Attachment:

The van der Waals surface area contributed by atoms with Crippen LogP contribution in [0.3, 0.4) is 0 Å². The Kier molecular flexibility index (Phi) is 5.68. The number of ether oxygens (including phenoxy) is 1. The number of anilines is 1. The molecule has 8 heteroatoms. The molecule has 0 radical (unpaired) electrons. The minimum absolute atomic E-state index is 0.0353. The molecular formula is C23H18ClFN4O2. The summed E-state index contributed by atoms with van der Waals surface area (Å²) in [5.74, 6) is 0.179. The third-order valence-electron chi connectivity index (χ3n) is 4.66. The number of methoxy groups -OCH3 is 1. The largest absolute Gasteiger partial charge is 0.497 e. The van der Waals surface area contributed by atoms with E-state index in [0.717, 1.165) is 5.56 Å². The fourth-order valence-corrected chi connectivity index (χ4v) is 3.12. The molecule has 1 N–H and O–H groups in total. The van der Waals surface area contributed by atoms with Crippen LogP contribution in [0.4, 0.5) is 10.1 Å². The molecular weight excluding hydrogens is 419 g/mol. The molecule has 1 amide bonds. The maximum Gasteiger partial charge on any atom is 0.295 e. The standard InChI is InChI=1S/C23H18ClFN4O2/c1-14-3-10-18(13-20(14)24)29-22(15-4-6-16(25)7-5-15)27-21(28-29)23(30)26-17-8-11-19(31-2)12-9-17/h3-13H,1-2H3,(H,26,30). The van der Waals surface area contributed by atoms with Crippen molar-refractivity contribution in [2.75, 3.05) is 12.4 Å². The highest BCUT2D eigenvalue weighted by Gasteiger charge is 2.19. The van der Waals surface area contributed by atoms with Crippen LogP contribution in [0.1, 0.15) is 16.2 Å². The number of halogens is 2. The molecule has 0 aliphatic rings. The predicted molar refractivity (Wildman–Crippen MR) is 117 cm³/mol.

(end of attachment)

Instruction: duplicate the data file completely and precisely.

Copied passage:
The van der Waals surface area contributed by atoms with Crippen LogP contribution in [0.3, 0.4) is 0 Å². The Kier molecular flexibility index (Phi) is 5.68. The number of ether oxygens (including phenoxy) is 1. The number of anilines is 1. The molecule has 8 heteroatoms. The molecule has 0 radical (unpaired) electrons. The minimum absolute atomic E-state index is 0.0353. The molecular formula is C23H18ClFN4O2. The summed E-state index contributed by atoms with van der Waals surface area (Å²) in [5.74, 6) is 0.179. The third-order valence-electron chi connectivity index (χ3n) is 4.66. The number of methoxy groups -OCH3 is 1. The largest absolute Gasteiger partial charge is 0.497 e. The van der Waals surface area contributed by atoms with E-state index in [0.717, 1.165) is 5.56 Å². The fourth-order valence-corrected chi connectivity index (χ4v) is 3.12. The molecule has 1 N–H and O–H groups in total. The van der Waals surface area contributed by atoms with Crippen LogP contribution in [0.4, 0.5) is 10.1 Å². The molecular weight excluding hydrogens is 419 g/mol. The molecule has 1 amide bonds. The maximum Gasteiger partial charge on any atom is 0.295 e. The standard InChI is InChI=1S/C23H18ClFN4O2/c1-14-3-10-18(13-20(14)24)29-22(15-4-6-16(25)7-5-15)27-21(28-29)23(30)26-17-8-11-19(31-2)12-9-17/h3-13H,1-2H3,(H,26,30). The van der Waals surface area contributed by atoms with Crippen molar-refractivity contribution in [2.75, 3.05) is 12.4 Å². The highest BCUT2D eigenvalue weighted by Gasteiger charge is 2.19. The van der Waals surface area contributed by atoms with Crippen LogP contribution in [0.1, 0.15) is 16.2 Å². The number of halogens is 2. The molecule has 0 aliphatic rings. The predicted molar refractivity (Wildman–Crippen MR) is 117 cm³/mol.